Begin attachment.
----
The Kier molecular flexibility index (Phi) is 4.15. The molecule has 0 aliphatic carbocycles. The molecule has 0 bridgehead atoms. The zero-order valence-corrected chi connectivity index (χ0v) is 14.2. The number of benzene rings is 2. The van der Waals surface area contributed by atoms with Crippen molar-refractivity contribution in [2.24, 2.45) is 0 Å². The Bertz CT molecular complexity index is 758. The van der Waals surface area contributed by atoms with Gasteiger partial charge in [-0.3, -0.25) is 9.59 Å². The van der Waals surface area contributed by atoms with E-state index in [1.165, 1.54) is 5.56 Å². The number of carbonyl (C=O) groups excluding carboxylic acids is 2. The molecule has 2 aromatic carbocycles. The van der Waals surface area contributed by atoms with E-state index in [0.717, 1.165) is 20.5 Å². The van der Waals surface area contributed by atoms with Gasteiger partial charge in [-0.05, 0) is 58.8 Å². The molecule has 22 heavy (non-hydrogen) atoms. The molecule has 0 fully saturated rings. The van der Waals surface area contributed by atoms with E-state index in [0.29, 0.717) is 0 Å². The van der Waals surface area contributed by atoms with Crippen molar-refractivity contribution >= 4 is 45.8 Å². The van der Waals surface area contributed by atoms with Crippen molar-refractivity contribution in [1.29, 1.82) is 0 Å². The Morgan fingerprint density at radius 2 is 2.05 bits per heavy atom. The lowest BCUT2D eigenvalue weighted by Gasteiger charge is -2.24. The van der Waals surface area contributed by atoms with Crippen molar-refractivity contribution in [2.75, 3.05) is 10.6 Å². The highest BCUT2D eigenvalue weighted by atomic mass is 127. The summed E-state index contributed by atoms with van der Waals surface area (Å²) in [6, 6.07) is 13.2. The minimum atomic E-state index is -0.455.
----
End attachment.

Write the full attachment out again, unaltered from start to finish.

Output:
The Kier molecular flexibility index (Phi) is 4.15. The molecule has 0 aliphatic carbocycles. The molecule has 0 bridgehead atoms. The zero-order valence-corrected chi connectivity index (χ0v) is 14.2. The number of benzene rings is 2. The van der Waals surface area contributed by atoms with Crippen molar-refractivity contribution in [2.24, 2.45) is 0 Å². The Bertz CT molecular complexity index is 758. The van der Waals surface area contributed by atoms with Gasteiger partial charge in [-0.3, -0.25) is 9.59 Å². The van der Waals surface area contributed by atoms with E-state index in [1.165, 1.54) is 5.56 Å². The number of carbonyl (C=O) groups excluding carboxylic acids is 2. The molecule has 2 aromatic carbocycles. The van der Waals surface area contributed by atoms with E-state index in [0.717, 1.165) is 20.5 Å². The van der Waals surface area contributed by atoms with Gasteiger partial charge in [-0.05, 0) is 58.8 Å². The molecule has 22 heavy (non-hydrogen) atoms. The molecule has 0 fully saturated rings. The van der Waals surface area contributed by atoms with E-state index in [0.29, 0.717) is 0 Å². The van der Waals surface area contributed by atoms with Crippen molar-refractivity contribution >= 4 is 45.8 Å². The van der Waals surface area contributed by atoms with Crippen molar-refractivity contribution in [1.29, 1.82) is 0 Å². The Morgan fingerprint density at radius 2 is 2.05 bits per heavy atom. The lowest BCUT2D eigenvalue weighted by Gasteiger charge is -2.24. The van der Waals surface area contributed by atoms with Crippen molar-refractivity contribution in [2.75, 3.05) is 10.6 Å². The highest BCUT2D eigenvalue weighted by atomic mass is 127. The summed E-state index contributed by atoms with van der Waals surface area (Å²) in [6, 6.07) is 13.2. The minimum atomic E-state index is -0.455.